Once again produced and arranged by your long-time collaborator and pianist Grant Mitchell, “The Language of Love” is, quite easily, one of the best albums of its genre I've heard in the past decade (or more). So what initially prompted you to write again and subsequently cull together this new album of lovely renditions back in 2014? "Thank you. I think Grant Mitchell really did a stellar job here in creating a fresh twist on a traditional genre. I am always writing. I have never stopped. I happened to have two songs that we felt would sit and fit well with the other classics and that would respond well to a jazz treatment."
The 12 chosen tracks are a delight, and in some cases you have masterly made them sound new, fresh, your own. In particular, 'Eleanor Rigby' stands out a mile for such a reason and so also seems the most challenging to have covered. Am I right, or was their another track that proved to be even more of a genre-changing challenge to you? "All praise be and credit to Grant Mitchell for that. I can tell you the pre-production for “The Language of Love” album was very involved. Grant and I sat for weeks and weeks going through the songs and trying different angles and approaches. We tried to get a balance of swing, traditional trio and something new and unique. I think on “Eleanor Rigby” in particular, Grant really did weave together some serious original jazzy magic."
"Although we did capture that sizzle and fusion on the day, the pre-amble and thought that went into setting up the space for that spontaneity with the band was quite intense. I sat with Grant on the piano at my house and I would try different ways of singing each track. We knew we were going to be recording in a true jazz style, as in LIVE. Our goal, as we had a limited budget, was to record 3 songs a day in the studio, which is what we did. Grant and I were very well versed in how we were planning to approach the tracks."
"Grant had pre-recorded his arrangement ideas as a reference for the musicians, then we had a first class ensemble around us that we had taken great care to mix and match and we were truly thrilled with the results. The atmosphere for the week of recording was so charged and focused. We truly had the most incredible time working with these outstanding LA jazz cats. We felt so blessed to have them sharing their gifts and genius."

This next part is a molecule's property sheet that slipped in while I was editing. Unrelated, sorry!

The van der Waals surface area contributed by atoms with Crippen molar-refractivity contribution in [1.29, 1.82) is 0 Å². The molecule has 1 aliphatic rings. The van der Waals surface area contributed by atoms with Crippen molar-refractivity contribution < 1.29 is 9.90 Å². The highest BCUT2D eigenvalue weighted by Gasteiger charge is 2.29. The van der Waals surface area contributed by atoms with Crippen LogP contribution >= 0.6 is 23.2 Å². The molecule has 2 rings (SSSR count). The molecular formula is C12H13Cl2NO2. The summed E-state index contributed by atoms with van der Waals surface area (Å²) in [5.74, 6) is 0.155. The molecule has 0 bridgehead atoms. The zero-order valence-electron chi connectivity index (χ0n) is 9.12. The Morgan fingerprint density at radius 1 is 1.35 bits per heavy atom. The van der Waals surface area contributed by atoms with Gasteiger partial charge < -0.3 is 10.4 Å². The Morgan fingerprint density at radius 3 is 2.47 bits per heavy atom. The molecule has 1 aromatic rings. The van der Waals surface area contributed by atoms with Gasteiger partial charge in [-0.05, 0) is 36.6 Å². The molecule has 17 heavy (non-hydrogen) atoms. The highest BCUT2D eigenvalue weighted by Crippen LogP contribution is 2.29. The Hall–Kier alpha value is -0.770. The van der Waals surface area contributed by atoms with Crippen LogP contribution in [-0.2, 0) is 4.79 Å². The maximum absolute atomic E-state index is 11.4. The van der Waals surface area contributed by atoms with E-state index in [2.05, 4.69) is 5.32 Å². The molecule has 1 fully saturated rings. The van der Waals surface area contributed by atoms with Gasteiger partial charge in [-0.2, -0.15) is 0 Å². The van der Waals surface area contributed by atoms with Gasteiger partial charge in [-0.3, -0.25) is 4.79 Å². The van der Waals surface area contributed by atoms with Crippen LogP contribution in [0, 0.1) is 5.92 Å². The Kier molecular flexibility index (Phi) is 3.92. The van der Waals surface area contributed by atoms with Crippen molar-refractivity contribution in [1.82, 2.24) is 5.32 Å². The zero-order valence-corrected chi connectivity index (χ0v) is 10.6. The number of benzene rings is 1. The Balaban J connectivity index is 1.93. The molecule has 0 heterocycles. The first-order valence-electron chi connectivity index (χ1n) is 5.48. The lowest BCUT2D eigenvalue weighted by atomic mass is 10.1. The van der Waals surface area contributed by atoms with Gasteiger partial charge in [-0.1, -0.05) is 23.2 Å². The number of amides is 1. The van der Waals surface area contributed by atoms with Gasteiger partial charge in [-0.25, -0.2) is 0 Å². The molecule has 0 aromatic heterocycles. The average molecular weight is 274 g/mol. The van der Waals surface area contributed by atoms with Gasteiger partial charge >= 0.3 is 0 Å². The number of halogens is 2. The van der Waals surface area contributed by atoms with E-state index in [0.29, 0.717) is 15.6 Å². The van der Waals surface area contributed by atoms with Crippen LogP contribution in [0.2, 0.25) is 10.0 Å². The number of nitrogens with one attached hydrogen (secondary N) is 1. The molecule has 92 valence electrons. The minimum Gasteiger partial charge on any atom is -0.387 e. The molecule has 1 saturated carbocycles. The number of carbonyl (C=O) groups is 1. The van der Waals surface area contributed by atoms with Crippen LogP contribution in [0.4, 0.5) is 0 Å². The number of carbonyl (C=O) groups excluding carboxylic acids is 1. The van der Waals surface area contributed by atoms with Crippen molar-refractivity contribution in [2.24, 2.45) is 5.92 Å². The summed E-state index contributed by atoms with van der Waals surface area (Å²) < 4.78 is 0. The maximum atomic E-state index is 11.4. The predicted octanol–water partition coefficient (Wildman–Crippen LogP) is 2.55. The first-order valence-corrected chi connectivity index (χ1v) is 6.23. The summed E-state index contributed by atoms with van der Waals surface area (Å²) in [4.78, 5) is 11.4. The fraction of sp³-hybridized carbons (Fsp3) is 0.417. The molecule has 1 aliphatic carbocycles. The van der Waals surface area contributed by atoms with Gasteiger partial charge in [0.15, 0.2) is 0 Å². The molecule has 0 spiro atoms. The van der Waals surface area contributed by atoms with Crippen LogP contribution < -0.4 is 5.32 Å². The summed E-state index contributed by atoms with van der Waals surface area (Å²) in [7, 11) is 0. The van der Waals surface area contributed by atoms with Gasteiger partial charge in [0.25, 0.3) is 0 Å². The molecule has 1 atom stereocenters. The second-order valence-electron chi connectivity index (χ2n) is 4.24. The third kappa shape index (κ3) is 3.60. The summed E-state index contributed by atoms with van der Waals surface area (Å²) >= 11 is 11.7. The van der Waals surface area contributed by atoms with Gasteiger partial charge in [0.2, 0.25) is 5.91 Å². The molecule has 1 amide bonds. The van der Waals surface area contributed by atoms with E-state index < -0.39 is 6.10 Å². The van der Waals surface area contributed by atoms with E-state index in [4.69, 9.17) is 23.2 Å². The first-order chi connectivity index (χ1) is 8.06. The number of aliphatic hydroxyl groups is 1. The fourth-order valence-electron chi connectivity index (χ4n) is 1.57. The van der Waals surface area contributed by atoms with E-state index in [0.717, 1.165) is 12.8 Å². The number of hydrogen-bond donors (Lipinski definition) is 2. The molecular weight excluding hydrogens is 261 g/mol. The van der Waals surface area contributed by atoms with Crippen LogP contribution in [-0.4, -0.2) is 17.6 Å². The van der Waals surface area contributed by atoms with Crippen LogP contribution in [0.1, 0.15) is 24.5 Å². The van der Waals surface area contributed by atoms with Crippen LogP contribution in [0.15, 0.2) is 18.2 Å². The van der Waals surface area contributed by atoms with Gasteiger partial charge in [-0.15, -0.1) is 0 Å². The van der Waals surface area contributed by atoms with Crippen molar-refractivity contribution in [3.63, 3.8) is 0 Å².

Being that these are 12 of your favorite songs, in general, one assumes you either tried to record, or indeed did record others that didn't make the final cut? "The criteria for the song selection from JVC was that the songs we recorded for the album were huge hits in Japan or much loved by the Japanese people. There were no extra tracks recorded, we had prepared so well for the actual recording in the studio, and it was already agreed what the songs were going to be."
"We had limited time and funds. For this re-release now though, I have recorded another new track with Grant, the Leo Sayer classic, "You Make Me Feel Like Dancing." Also, Grant had made an alternative version of “Moon River” with lush and lovely strings that we were saving for something special, and this seemed like the perfect moment."
Listening to the album, it's truly as if your vocal tone, its range and such hasn't changed since you came onto the scene with your self-titled debut album in 1988. But, if and when you listen back to songs of yours as you go through life, are there stand out changes that you yourself are noticing in your vocal delivery, perhaps? "I work very hard to keep my voice in shape and in tip top form. So I do my scales regularly. I watch what I eat and drink and as live shows approach I run daily sets during the weeks building up to the tour so that my voice will hold up for all of the gigs."
"When we were recording "The Language of Love", I would do my warm up exercises on the way to the studio and had already rehearsed the songs over and over at home, hence how, when we came to record them in the studio I was able to immediately just throw myself into the energized renditions that our inspired musicians were pouring into Grant’s glorious arrangements."